This month's edition of Medicine 2.0 focuses on connections. You'll learn how new technologies are empowering patients by connecting them with their own health records, connecting patients and paramedics with doctors, and connecting doctors with each other.
Nothing connects like Web 2.0.
Let's hit the Midway!
Many submissions to this carnival certainly captured the carnival spirit. I had just become resigned to the notion of scouring the internet myself, looking for posts that would fit today's collection, when a couple of days ago, I was inundated with email submissions.
Great! I thought, assembling this carnival will be a piece of cake.
Little did I know that the meaning of the phrase "Medicine 2.0" would pose such a mystery to some of our submitters. Many of submitters seemed to have me confused with P.T. Barnum. For a brief time I wondered if aspiring bloggers had hacked the spam mail directory in my gmail account. I never knew there were sooo many natural cures (Red henna cures hair loss?! Who knew? Amazing stuff!). But this is a carnival on new technologies in medicine, not New Age mythologies. So, for those of you who sent links about herbal remedies, garlic, acne prevention, homemade facial masks, weight training, hair loss, and the wonders of vegetables, those were some fun posts to read, but I just can't imagine anything "2.0" about a vegetable, no matter how good they taste.
The topic of the day in this section is Google Health. Google Health has the potential to empower patients by helping them gain control over their medical records. As a parent, I can see that something like Google Health could be pretty useful. I could more easily track when my kids (or my pets) had vaccinations and know when the next ones are due without relying on post cards from our doctor. Fred Trotter agrees. He writes "In all Fairness" that:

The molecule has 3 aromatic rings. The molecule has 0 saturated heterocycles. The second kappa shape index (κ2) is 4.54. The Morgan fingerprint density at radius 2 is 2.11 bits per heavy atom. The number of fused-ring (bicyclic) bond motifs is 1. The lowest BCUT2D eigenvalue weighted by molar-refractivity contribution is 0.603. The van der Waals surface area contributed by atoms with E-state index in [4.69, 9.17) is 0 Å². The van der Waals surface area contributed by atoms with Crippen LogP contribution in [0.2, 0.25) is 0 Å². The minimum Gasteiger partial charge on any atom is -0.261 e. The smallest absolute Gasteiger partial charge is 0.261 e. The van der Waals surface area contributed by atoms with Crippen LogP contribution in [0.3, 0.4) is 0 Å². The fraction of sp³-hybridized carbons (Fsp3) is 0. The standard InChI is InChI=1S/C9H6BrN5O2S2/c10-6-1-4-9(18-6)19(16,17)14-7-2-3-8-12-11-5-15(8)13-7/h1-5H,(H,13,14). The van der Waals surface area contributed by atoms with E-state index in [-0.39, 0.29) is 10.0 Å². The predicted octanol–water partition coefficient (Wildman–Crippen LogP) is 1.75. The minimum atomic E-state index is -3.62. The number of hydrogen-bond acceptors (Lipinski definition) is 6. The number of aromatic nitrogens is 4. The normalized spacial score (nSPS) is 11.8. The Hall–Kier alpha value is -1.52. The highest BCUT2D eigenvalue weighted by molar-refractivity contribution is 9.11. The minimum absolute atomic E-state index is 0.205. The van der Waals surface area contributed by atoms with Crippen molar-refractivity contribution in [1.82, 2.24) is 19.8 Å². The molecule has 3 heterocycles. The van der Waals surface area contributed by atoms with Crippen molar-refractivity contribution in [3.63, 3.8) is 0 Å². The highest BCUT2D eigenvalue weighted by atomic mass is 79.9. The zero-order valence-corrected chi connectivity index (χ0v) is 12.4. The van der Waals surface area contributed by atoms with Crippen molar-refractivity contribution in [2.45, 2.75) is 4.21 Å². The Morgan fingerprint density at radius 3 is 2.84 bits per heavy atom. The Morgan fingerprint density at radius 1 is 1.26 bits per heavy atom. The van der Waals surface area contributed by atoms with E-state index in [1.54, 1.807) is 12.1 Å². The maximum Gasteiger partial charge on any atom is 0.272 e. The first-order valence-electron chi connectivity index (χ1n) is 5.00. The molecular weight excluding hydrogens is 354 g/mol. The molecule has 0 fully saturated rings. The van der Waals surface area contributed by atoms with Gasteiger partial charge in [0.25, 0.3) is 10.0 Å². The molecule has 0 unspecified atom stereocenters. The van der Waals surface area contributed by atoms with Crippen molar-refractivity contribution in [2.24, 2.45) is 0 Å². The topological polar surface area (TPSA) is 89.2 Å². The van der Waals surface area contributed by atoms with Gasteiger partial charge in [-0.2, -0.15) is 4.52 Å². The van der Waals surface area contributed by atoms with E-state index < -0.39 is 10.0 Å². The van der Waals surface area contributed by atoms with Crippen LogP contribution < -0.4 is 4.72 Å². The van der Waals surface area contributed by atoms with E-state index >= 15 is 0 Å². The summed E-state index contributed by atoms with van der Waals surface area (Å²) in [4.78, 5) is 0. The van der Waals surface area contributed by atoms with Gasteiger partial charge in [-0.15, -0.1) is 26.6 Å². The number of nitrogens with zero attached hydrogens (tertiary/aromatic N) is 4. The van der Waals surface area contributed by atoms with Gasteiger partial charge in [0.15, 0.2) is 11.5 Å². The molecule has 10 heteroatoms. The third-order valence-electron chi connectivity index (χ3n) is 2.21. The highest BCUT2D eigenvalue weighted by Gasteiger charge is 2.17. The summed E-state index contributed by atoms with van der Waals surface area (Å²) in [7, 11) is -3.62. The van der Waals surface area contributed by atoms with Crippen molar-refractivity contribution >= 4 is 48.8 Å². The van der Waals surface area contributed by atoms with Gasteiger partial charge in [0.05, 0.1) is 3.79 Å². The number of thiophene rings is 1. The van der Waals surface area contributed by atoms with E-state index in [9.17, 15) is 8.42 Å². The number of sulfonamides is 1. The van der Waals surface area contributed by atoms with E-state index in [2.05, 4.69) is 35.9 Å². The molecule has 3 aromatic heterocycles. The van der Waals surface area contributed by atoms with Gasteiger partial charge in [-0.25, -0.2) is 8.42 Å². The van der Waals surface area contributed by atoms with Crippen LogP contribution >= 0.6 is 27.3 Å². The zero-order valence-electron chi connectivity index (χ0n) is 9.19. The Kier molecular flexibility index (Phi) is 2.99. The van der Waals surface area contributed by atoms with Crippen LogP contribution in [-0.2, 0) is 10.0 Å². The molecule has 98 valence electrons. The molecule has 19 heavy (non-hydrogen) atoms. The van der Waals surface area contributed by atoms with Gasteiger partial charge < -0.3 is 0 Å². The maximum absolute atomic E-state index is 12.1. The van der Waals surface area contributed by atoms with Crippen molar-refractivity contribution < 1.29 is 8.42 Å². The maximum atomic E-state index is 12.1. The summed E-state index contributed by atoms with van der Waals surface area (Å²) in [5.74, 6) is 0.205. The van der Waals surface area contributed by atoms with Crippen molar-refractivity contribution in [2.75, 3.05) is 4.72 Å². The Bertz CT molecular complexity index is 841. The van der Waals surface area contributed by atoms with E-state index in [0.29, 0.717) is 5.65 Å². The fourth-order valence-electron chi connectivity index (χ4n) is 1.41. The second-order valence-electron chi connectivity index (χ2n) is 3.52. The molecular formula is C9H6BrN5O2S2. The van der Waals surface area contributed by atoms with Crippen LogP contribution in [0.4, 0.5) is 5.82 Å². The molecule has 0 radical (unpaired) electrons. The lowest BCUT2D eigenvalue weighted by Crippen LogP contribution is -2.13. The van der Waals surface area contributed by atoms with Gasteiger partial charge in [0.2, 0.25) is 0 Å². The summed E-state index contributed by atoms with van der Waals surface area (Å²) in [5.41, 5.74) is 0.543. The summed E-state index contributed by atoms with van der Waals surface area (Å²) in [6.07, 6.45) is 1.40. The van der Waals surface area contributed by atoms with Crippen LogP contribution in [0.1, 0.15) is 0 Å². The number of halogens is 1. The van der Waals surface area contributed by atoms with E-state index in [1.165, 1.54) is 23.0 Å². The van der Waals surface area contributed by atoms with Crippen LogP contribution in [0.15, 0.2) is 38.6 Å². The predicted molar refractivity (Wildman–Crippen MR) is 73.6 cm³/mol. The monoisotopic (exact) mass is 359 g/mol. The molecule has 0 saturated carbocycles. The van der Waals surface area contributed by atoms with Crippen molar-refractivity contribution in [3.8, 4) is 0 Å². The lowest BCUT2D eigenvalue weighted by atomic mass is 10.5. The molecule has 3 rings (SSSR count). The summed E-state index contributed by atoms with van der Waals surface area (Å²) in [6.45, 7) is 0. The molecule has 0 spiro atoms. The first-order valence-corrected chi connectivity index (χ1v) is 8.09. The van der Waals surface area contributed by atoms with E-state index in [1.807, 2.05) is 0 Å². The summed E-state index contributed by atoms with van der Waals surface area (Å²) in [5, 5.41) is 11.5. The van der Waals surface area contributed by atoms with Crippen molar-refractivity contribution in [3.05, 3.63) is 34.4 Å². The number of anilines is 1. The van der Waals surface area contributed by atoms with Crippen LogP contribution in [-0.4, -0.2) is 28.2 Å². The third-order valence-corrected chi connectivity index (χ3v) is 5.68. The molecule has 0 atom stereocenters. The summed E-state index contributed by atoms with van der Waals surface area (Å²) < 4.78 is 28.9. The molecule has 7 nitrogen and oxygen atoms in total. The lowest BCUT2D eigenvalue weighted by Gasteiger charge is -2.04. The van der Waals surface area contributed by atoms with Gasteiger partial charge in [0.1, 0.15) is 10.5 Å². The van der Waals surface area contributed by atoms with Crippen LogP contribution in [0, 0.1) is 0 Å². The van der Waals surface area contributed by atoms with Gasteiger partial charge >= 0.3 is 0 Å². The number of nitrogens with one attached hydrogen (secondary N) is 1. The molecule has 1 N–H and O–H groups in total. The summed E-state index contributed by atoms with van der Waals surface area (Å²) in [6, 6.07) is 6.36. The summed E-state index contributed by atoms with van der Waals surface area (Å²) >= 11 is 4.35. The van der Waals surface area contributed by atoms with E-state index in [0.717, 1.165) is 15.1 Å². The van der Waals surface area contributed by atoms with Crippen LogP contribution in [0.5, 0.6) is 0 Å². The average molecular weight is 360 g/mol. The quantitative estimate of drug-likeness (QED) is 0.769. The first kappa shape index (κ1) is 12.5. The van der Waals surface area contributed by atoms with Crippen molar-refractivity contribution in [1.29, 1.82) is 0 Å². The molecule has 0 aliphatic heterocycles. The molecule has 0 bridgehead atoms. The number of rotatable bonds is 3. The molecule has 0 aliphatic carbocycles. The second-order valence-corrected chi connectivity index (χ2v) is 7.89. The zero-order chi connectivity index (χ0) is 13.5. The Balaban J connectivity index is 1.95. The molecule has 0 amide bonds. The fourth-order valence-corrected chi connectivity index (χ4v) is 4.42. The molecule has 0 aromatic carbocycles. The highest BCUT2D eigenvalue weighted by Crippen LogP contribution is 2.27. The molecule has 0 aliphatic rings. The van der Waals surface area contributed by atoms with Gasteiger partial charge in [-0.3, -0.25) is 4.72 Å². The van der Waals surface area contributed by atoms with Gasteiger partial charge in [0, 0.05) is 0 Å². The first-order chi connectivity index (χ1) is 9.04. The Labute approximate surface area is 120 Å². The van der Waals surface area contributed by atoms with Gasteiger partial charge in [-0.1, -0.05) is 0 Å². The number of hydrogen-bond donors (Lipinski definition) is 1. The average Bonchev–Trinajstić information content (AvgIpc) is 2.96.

our ability to generate medical information has vastly outpaced our methods for handling that information.
and he makes a convincing argument that Google Health can be a good thing.
But, there is another side. David Hamilton, from BNET Industries, also writes about Google Health. In his "Seven Reasons Google Health is Overblown," Hamilton questions the usefulness of this tool, especially because subscribers are asked to enter their own data. He suspects that consumers will be trouble entering data accurately and spelling medical terms and drug names. In "Google Health Privacy: All Talk, No Teeth?," he wonders whether consumers will trust this service, and the extent of liability (on Google's part) should anything go wrong. It's precisely because patients enter their own data that this service is free from HIPPA oversight. HIPPA, the Health Insurance Portability and Accountability Act, is the reason that we have to sign all those forms at the doctor's office, acknowledging that we know who is sharing our information. One of the best things about this article is that Hamilton links to a chart from Google comparing their privacy protections with those provided by HIPPA. Granted the information about HIPPA is provided by Google, but it's still a nice resource and I think most consumers would benefit from this summary outlining what HIPPA does and what it doesn't.